Maui mayor dismisses criticism of fire response, touts community’s solidarity


(MAUI, Hawaii) — A month after wildfires destroyed parts of Maui, killing at least 115 people and displacing thousands of others, Mayor Richard Bissen said there is still a long road ahead for residents but was confident their solidarity would move them forward.

Bissen spoke with ABC News about the latest recovery updates for the island and remarked how residents have worked to assist those who were most affected by the wildfires.

“What we’re seeing in our community is overwhelming support,” he said. “As devastating as this has been, people are changing their priorities.”

As of Friday, the mayor said that roughly 6,000 people are living in 29 hotels and hundreds more are living in short-term housing. The plan is to get more people into those short-term housing.

“[We’ll] get them out of hotel rooms, [and] get them into places where they can have a washer and dryer kitchen. So I know that’s the plan for the 18-month-period,” the mayor said.

Bissen dismissed criticism from some residents who have complained that they are not being assisted as they navigate the situation. The mayor acknowledged that some people will have their frustrations and concerns but he said that he and other officials are listening.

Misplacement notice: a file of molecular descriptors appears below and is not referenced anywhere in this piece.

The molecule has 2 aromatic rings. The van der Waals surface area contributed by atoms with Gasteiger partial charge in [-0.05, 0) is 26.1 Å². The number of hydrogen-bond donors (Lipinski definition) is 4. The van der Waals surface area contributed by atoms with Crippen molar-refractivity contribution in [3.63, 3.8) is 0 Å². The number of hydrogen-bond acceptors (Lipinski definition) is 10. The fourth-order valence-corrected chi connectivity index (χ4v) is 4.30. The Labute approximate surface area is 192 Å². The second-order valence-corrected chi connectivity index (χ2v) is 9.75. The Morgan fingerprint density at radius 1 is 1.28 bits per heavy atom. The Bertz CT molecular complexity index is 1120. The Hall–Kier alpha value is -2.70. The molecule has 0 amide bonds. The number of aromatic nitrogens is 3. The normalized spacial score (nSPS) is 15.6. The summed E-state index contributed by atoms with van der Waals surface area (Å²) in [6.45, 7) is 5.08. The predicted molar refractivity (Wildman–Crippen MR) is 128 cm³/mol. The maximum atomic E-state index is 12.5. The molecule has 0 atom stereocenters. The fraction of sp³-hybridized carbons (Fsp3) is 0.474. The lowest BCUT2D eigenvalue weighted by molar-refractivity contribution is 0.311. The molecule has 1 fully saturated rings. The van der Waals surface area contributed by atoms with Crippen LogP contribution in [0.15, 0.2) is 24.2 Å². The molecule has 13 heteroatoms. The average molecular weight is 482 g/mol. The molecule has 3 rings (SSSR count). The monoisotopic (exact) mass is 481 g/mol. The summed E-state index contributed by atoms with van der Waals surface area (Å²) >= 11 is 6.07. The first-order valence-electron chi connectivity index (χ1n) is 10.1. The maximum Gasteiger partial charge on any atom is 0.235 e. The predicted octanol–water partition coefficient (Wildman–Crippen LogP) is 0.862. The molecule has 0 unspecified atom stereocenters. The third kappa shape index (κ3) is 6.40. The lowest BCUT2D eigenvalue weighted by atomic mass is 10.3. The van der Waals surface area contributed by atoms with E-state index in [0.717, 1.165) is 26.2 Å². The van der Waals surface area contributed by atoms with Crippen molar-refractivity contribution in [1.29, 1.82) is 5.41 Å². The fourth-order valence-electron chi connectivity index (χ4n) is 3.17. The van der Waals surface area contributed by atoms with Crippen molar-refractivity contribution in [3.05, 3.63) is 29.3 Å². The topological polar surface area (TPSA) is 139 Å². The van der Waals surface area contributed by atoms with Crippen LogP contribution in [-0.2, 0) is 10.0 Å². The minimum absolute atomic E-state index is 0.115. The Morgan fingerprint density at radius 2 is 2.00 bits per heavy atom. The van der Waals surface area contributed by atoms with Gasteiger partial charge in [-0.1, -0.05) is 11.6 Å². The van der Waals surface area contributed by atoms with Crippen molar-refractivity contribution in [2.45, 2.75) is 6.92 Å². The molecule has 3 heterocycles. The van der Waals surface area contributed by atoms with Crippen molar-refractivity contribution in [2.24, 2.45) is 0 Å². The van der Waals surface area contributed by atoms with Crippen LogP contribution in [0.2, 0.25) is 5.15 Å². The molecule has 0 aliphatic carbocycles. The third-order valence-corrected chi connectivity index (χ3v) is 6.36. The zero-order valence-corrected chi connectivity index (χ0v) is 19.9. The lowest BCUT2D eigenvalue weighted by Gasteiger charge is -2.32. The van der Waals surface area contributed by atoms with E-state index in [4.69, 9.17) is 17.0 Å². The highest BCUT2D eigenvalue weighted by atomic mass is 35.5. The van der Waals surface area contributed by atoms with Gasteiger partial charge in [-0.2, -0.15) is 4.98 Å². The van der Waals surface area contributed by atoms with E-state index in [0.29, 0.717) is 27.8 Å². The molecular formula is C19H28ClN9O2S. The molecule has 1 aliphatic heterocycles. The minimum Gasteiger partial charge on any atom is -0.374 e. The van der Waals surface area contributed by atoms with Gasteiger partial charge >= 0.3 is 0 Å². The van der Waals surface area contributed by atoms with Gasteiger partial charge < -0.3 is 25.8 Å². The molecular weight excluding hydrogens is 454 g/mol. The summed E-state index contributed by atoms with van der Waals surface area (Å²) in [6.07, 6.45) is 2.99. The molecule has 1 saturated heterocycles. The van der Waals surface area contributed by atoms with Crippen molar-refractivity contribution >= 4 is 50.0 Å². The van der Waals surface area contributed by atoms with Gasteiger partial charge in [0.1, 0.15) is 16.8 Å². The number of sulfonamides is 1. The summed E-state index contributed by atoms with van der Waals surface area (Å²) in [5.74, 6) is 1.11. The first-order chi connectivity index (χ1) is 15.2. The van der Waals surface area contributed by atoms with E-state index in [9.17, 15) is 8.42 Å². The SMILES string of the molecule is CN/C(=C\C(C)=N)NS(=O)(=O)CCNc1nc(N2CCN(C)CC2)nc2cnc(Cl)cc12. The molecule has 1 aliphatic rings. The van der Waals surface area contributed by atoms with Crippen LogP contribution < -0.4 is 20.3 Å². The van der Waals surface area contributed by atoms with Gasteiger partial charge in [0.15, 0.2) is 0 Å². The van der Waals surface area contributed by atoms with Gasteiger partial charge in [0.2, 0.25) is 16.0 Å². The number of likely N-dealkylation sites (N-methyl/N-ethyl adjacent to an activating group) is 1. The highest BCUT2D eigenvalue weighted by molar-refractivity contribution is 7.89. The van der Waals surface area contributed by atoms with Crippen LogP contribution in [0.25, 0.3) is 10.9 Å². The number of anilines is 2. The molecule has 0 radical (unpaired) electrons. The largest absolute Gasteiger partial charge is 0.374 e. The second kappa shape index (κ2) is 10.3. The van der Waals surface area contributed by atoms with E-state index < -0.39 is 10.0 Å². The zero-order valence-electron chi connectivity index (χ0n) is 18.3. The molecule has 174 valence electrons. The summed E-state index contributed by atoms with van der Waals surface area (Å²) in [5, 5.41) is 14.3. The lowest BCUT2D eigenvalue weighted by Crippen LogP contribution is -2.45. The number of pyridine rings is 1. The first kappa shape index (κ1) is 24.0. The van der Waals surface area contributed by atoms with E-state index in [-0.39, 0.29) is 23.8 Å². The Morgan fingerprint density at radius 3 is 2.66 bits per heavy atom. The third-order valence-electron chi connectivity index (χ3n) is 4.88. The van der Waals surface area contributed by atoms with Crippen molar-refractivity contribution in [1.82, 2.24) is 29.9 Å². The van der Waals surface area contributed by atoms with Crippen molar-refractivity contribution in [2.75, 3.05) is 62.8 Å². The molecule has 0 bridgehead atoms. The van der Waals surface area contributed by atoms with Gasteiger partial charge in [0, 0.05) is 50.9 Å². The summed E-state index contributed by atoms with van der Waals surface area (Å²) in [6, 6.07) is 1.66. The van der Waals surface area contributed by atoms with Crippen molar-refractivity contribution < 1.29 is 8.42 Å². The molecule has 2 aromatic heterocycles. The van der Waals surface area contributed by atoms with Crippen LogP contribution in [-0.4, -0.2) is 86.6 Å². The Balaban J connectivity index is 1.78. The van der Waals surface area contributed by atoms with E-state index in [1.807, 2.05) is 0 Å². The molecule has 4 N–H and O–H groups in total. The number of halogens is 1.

“I want to meet with our folks and hear from them,” he said.

Bissen added that he’s encouraging residents to talk more with their neighbors and other people in the community and not stick with social media for information.

“We’re stronger together. We know what we want. This is our island, our community, and we’re going to decide on that and not have other influences tell us how we should or need to be,” he said.

Hawaii Gov. Josh Green told reporters Friday that the number of people missing since the fire was 66. Green also said that travel restrictions to West Maui would be lifted on Oct. 8, a week earlier than the original plan.

The mayor said that tourism is still an important part of the island’s economy and said visitors should still come to Hawaii and explore the parts of Maui that are not off limits.

“I think that we know that people need jobs. We know people need income,” he said.

Bissen reiterated that he and other leaders will be there for the residents for as long as it takes and he is proud of the strength they have shown so far.

“I think our entire community is resilient. Our entire community from young to old. I think a lot of that is a reflection of who they’re around,” he said.

ABC News’ Meredith Deliso contributed to this report.

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